I’ve been writing ever since I can remember holding a pencil. I was acknowledged for this in school and even into college. However, my biggest fear has always been sharing my work with others. I’m starting this blog to break out of my comfort zone. My plan is to write with all honesty, to delve deep into my soul while I continue to hone my craft. This is my commitment to authorship and I welcome you to join me.
Originally when I sat down to begin this week’s blog post I wanted to focus on the outrage most of us are feeling about the acquittal of OfficerYanez in the shooting of Philando Castile. I still feel the heartbreaking pain of watching the dash cam video. It all happened so fast. Too fast. This kind of fatality is now a common place and while it is perhaps not as fatal as smoking or drunk driving incidents, the numbers are still climbing.
I wanted to write a clear and concise piece about what I feel is causing these tragedies and perhaps start a dialog to find a viable solution. But it is too much like finding a way to end a war. There are too many factors, too many people with too many personalities and beliefs. There are so many rights versus wrongs, too many fingers to point and in too many different directions. Most everyone will come from their own standpoint while being unwilling and unable to look at the other sides reasonings with an open mind let alone a willingness to change, grow, and improve.
It pains me just how much the black population suffers the most loss here. It pains me that systemic racism absolutely plays a role. It pains me that “here” in what is supposed to be “the land of the free”, this ideal doesn’t necessarily apply to everyone, not equally. What is acceptable behavior from one is not acceptable from all. The lines constantly cross and bend to the will of whatever is happening. The weight of it is not carried or distributed evenly. Some are cursed from the very start. While I don’t really think race had a lot to do with this particular incident, it still brings the topic to the surface.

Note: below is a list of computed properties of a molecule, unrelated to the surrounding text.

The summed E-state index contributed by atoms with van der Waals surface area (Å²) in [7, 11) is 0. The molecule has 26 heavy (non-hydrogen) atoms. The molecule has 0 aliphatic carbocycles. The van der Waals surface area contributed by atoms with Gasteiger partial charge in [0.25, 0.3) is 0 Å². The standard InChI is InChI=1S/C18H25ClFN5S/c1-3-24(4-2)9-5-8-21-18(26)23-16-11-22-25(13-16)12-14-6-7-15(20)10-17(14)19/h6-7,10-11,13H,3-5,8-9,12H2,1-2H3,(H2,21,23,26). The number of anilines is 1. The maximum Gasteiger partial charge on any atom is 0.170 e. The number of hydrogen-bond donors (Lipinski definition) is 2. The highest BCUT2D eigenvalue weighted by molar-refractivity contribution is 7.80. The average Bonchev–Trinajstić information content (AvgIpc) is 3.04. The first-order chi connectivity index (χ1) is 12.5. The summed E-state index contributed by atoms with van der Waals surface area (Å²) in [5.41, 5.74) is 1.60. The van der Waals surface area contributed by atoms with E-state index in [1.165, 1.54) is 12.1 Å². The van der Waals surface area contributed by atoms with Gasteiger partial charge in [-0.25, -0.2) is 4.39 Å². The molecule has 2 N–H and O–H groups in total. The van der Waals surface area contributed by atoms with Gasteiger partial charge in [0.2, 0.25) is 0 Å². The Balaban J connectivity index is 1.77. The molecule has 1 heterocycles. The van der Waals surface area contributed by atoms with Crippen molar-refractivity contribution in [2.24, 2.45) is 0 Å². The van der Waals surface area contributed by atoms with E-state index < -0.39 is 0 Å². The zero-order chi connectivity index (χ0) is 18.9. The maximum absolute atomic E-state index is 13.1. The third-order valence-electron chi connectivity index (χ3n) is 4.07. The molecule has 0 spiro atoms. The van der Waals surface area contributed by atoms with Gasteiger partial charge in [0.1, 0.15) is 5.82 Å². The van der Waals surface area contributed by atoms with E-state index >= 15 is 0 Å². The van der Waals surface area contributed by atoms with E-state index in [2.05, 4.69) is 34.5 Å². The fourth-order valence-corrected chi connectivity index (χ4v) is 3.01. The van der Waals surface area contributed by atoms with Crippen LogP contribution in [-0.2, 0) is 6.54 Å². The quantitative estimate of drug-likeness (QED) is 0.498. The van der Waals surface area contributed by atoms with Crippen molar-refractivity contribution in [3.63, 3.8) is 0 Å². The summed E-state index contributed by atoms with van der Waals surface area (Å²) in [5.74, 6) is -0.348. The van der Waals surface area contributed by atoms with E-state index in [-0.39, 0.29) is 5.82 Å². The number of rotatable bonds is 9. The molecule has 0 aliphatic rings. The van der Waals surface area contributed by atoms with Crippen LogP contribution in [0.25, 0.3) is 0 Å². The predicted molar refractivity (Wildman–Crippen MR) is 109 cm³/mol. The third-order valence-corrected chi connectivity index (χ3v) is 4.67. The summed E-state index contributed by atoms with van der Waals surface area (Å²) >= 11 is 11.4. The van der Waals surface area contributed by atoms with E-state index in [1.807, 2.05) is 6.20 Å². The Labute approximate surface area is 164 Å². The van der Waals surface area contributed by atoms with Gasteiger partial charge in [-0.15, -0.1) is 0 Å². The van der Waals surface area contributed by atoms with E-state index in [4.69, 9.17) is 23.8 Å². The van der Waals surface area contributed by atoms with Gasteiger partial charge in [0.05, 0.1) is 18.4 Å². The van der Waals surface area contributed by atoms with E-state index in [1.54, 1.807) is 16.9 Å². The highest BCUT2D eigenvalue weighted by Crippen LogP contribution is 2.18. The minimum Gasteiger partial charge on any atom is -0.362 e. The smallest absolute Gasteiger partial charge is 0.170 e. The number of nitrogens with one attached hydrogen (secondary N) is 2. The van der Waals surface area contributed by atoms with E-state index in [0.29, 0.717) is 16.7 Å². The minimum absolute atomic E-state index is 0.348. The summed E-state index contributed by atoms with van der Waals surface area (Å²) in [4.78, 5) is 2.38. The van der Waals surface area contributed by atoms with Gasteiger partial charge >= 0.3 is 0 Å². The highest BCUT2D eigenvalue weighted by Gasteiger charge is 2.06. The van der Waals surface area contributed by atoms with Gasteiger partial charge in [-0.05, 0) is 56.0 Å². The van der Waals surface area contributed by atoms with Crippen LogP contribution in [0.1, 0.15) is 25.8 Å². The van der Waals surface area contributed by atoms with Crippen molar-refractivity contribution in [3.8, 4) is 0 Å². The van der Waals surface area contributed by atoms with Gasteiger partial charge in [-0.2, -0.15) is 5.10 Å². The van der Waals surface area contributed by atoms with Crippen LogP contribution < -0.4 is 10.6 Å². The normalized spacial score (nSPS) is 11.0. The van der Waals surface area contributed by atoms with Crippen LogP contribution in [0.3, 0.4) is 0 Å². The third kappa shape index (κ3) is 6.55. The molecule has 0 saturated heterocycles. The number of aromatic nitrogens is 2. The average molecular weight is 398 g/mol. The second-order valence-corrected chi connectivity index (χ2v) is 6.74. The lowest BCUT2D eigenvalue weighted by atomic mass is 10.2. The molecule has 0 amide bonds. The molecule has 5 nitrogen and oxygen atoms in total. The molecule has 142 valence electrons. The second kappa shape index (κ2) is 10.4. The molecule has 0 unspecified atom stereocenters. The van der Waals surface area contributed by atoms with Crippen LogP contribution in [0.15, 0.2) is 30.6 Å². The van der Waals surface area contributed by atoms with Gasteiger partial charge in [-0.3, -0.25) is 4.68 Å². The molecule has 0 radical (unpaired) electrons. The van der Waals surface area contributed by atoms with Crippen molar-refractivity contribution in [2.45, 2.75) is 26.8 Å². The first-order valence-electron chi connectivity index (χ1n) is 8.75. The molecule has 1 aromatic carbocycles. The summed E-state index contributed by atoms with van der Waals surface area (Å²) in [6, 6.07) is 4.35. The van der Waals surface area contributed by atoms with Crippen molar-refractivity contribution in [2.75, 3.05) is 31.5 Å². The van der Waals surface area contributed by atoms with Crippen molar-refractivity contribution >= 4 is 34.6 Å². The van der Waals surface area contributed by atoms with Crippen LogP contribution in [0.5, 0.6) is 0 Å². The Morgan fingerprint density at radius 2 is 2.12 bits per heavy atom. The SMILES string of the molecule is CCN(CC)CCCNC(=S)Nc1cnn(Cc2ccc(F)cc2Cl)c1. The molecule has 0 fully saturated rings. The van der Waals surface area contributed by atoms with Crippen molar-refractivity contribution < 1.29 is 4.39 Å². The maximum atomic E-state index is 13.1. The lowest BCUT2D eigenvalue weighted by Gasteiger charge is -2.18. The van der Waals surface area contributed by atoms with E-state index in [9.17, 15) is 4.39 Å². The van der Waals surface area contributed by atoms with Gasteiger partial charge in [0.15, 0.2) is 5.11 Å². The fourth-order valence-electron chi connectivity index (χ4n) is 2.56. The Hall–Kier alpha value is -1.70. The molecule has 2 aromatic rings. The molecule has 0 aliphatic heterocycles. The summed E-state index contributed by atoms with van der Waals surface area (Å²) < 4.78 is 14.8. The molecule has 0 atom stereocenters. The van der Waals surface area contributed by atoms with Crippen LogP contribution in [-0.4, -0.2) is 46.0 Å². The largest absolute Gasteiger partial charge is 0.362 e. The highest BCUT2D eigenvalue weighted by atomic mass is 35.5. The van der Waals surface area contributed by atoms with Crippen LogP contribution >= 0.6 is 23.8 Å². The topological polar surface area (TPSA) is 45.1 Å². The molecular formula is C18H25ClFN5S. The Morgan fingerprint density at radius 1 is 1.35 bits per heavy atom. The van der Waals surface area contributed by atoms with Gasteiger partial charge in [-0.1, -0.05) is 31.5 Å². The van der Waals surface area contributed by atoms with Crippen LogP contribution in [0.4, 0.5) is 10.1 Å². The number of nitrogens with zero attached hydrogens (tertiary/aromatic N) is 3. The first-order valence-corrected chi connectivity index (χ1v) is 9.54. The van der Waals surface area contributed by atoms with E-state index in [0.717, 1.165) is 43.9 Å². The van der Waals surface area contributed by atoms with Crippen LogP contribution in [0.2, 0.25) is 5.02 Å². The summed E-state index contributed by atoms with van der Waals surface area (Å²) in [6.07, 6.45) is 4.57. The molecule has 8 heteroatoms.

The one thing that completely unnerves me with all of this is the prolific revival and quick spreading of white supremacy beliefs. This idea of “white power” is like a wildfire burning out of control. Destroying everything in it’s path. This moral high ground is nothing more than living a life dedicated to spreading hate, anger, fear, and perceived control. It is an archaic way of thinking and living. And we all know what happened to the dinosaurs.
While I agree with the right to free speech and freedom of personal belief, I also believe that when that personal belief is pushed onto others in any way, or hurts others in any way, creates huge systemic problems. White supremacy followers do just that. They are the poster child for co-dependency. The “I don’t like them and you shouldn’t either” mentality paints a picture of hate and negativity where ever they go. It is scary to me how passionately they believe their rhetoric.
But let me be clear, when your beliefs nullify the beliefs or lives of others, then YOU are the problem. I believe in peace and happiness, but it is not my job to bring others around to my way thinking. I think reading and learning are fundamental parts of human growth, but I don’t go around handing out books. I don’t base any of my beliefs on a higher power to justify them.
I don’t go around preaching my beliefs to other people, trying to convince them or manipulate them. Even while writing this, I know that I am putting my words out in the universe for others to read and think about and while I would like to think I can change the minds of those who hold these racial flags high for all to see, I know I probably can’t.
No one will ever change unless they want to.